METAIRIE, La. (AP) — New Orleans Saints and Pelicans Owner Tom Benson has been hospitalized with flu symptoms.
A statement released Wednesday by the NFL and NBA clubs says their 90-year-old owner is resting comfortably at Ochsner Medical Center, a hospital which also serves as a major sponsor and which owns naming rights to the teams’ training headquarters.
Benson has owned the New Orleans Saints since 1985 and bought the New Orleans Pelicans in 2012.
In recent years, Benson has overhauled his estate plan so that his third wife, Gayle, would be first in line to inherit control of the two major professional franchises.
Kevin Durant spent his rookie season in Seattle, before the SuperSonics moved to Oklahoma City and became the Thunder. He has said Seattle fans deserved to see him grow up in the NBA after supporting his promising start.
They’ll get their chance.
Ailene Voisin of The Sacramento Bee:
The Kings and Golden State Warriors have scheduled a preseason game next season in Seattle, according to multiple league sources.
The Oct. 6 meeting between Northern California teams will be the first NBA game in the Key Arena since the Sonics moved to Oklahoma City after the 2007-08 season and became the Thunder.
This game will be loaded with storylines. Not only Durant, but the Kings considered moving to Seattle a few years ago. And of course, the return of NBA basketball to Seattle.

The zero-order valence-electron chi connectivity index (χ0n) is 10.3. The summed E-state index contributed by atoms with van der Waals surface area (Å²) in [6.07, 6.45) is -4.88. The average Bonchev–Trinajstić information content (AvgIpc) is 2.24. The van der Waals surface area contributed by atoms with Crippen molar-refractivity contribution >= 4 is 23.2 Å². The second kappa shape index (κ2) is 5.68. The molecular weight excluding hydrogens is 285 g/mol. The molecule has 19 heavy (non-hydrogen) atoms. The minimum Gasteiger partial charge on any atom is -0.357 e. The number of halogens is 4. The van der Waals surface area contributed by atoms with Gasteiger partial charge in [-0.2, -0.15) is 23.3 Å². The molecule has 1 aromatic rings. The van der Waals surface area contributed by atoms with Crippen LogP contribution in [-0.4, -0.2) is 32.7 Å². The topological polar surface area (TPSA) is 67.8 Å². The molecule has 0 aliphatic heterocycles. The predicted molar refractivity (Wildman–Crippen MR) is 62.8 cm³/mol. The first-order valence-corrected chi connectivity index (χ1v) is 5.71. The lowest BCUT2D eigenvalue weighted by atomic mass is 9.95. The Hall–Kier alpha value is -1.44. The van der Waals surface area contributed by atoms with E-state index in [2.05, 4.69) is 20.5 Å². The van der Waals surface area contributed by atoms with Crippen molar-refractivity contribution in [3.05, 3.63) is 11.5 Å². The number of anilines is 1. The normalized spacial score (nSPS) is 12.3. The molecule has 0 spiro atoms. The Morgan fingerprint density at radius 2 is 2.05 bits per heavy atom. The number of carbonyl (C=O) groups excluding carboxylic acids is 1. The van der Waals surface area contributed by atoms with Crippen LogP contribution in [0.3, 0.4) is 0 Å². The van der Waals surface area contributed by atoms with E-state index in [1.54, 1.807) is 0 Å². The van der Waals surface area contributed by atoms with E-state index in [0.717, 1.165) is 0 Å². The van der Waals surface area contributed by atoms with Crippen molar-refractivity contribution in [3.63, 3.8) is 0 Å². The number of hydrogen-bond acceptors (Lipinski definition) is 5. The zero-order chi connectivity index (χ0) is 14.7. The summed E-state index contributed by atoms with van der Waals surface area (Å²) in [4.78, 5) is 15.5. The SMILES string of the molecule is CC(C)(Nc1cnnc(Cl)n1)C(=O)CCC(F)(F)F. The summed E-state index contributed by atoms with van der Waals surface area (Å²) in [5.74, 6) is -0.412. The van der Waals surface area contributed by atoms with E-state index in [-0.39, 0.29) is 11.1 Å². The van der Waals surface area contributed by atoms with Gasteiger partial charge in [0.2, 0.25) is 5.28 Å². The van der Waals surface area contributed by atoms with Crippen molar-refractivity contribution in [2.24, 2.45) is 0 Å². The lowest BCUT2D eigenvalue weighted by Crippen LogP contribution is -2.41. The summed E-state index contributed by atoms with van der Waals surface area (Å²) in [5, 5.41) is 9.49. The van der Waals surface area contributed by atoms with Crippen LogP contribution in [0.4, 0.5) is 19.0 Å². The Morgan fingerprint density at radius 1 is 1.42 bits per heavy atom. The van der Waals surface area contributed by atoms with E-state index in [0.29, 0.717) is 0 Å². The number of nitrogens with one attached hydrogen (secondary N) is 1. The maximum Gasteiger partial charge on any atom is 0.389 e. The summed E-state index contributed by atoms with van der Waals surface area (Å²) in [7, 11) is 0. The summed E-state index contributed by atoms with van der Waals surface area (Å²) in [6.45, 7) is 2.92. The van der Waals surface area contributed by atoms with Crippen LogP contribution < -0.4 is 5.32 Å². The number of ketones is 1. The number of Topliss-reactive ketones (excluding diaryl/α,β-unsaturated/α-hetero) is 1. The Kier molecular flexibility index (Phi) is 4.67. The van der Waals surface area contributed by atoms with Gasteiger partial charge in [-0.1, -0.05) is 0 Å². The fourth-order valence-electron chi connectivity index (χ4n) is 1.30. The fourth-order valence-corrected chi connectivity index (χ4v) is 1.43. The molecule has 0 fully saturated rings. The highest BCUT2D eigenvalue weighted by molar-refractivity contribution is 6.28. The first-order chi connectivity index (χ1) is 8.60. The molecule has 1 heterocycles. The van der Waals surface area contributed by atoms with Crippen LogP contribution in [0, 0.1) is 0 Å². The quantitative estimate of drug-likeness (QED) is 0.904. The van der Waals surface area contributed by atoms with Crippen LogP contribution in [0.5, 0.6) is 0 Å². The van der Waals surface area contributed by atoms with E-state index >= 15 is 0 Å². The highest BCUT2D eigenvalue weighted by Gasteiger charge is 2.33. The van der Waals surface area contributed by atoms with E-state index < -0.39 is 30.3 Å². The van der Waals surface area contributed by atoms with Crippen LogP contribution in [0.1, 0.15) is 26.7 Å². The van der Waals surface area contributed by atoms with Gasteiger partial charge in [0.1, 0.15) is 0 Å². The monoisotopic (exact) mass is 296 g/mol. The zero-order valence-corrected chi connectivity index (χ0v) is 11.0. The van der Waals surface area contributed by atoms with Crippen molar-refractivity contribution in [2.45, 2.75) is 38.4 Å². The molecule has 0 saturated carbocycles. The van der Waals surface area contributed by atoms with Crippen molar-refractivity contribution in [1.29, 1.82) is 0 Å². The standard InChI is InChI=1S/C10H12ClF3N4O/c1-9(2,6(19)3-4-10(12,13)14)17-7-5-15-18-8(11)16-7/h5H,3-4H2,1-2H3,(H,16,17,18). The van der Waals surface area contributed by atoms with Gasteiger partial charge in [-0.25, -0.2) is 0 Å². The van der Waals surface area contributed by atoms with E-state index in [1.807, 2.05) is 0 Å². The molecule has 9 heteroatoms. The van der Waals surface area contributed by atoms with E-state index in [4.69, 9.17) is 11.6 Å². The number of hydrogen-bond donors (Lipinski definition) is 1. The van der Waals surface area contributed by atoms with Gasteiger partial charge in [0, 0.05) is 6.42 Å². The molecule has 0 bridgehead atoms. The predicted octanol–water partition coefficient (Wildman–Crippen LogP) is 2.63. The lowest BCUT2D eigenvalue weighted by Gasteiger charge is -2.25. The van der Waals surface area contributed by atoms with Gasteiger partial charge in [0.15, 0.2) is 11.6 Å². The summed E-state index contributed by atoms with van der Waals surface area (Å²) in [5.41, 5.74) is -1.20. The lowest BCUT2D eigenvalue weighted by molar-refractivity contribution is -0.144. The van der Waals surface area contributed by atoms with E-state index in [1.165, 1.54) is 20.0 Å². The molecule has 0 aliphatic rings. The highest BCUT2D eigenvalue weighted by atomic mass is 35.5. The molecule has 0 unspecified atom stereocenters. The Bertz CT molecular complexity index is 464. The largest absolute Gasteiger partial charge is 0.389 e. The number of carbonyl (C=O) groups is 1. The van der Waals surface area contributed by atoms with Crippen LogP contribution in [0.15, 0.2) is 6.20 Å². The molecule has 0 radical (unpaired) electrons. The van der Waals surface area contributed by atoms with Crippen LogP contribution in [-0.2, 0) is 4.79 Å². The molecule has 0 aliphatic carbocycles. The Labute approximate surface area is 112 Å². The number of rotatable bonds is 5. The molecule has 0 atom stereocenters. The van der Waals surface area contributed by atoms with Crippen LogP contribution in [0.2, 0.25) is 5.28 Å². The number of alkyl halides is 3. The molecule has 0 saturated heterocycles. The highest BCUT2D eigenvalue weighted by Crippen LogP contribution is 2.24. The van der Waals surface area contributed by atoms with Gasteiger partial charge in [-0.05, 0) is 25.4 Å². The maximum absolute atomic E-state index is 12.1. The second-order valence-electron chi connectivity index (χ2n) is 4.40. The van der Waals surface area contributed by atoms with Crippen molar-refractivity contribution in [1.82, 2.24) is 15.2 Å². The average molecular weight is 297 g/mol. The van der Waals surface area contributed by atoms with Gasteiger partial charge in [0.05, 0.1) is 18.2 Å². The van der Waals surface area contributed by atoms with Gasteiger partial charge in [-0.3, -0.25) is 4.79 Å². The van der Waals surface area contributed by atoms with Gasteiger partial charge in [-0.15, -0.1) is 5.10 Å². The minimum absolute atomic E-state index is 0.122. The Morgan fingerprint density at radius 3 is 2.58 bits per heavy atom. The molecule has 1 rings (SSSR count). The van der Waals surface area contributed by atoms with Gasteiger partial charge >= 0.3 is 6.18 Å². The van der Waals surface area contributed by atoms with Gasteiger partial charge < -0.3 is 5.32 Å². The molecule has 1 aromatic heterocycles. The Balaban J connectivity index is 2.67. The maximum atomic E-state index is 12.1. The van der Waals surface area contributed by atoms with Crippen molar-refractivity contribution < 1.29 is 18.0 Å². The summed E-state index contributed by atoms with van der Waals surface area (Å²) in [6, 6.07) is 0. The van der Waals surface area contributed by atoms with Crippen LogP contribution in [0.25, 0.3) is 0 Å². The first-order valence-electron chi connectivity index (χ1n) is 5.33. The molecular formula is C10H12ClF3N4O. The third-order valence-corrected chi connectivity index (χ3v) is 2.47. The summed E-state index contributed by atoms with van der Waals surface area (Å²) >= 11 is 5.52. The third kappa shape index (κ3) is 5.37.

At some point, Seattle will get its own team again. For now, this preseason game creates intrigue there.
Spurs coach Gregg Popovich said he’d be surprised if Kawhi Leonard played again this season, a stark reversal from just a month ago. Back then, even while announcing Leonard was out indefinitely with a quad injury, the San Antonio coach said Leonard wouldn’t miss the rest of the season.
What’s going on?
Adrian Wojnarowski of ESPN:
After spending 10 days before the All-Star break in New York consulting with a specialist to gather a second opinion on his right quad injury, All-NBA forward Kawhi Leonard bears the burden of determining when he’s prepared to play again, sources told ESPN.
Leonard has been medically cleared to return from the right quad tendinopathy injury, but since shutting down a nine-game return to the Spurs that ended Jan. 13, he has elected against returning to the active roster, sources said.
The uncertainty surrounding this season — and Leonard’s future which could include free agency in the summer of 2019 — has inspired a palpable stress around the organization, league sources said.
At first glance, this sounds like Derrick Rose five years ago. Even after he was cleared to play following a torn ACL, the then-Bulls star remained mysterious about when he’d suit up. His confidence in his physical abilities seemed to be a major issue, and he was never the same player since (suffering more leg injuries).
But the Spurs famously favor resting players to preserve long-term health. They seem unlikely to rush back Leonard. They might even sit players who want to play more often. And Leonard isn’t Rose.
Still, it’s clear something is amiss in San Antonio. Maybe not amiss enough to end Leonard’s tenure there, but the longer this lingers, the more time for tension to percolate.